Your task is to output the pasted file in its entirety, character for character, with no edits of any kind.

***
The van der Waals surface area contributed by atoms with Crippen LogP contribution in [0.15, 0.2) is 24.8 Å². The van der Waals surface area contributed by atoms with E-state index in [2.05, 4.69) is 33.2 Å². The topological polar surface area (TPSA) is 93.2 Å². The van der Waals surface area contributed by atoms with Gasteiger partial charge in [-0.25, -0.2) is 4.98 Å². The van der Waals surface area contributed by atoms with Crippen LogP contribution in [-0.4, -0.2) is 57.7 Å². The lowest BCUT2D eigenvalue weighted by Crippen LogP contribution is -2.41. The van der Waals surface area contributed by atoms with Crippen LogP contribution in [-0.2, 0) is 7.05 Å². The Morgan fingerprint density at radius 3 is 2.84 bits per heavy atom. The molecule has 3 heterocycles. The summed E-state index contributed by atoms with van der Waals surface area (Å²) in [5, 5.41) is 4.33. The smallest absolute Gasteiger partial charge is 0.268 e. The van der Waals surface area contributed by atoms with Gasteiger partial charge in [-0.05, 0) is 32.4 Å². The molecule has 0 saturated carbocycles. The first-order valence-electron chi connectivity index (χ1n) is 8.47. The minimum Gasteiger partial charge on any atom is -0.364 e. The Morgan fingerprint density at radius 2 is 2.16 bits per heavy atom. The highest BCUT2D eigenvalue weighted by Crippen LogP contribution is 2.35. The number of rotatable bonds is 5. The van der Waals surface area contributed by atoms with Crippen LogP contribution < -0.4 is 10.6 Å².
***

The van der Waals surface area contributed by atoms with Crippen LogP contribution in [0.15, 0.2) is 24.8 Å². The van der Waals surface area contributed by atoms with E-state index in [2.05, 4.69) is 33.2 Å². The topological polar surface area (TPSA) is 93.2 Å². The van der Waals surface area contributed by atoms with Gasteiger partial charge in [-0.25, -0.2) is 4.98 Å². The van der Waals surface area contributed by atoms with Crippen LogP contribution in [-0.4, -0.2) is 57.7 Å². The lowest BCUT2D eigenvalue weighted by Crippen LogP contribution is -2.41. The van der Waals surface area contributed by atoms with Crippen LogP contribution in [-0.2, 0) is 7.05 Å². The Morgan fingerprint density at radius 3 is 2.84 bits per heavy atom. The molecule has 3 heterocycles. The summed E-state index contributed by atoms with van der Waals surface area (Å²) in [5, 5.41) is 4.33. The smallest absolute Gasteiger partial charge is 0.268 e. The van der Waals surface area contributed by atoms with Gasteiger partial charge in [-0.05, 0) is 32.4 Å². The molecule has 0 saturated carbocycles. The first-order valence-electron chi connectivity index (χ1n) is 8.47. The minimum Gasteiger partial charge on any atom is -0.364 e. The Morgan fingerprint density at radius 2 is 2.16 bits per heavy atom. The highest BCUT2D eigenvalue weighted by Crippen LogP contribution is 2.35. The number of rotatable bonds is 5. The van der Waals surface area contributed by atoms with Crippen LogP contribution < -0.4 is 10.6 Å².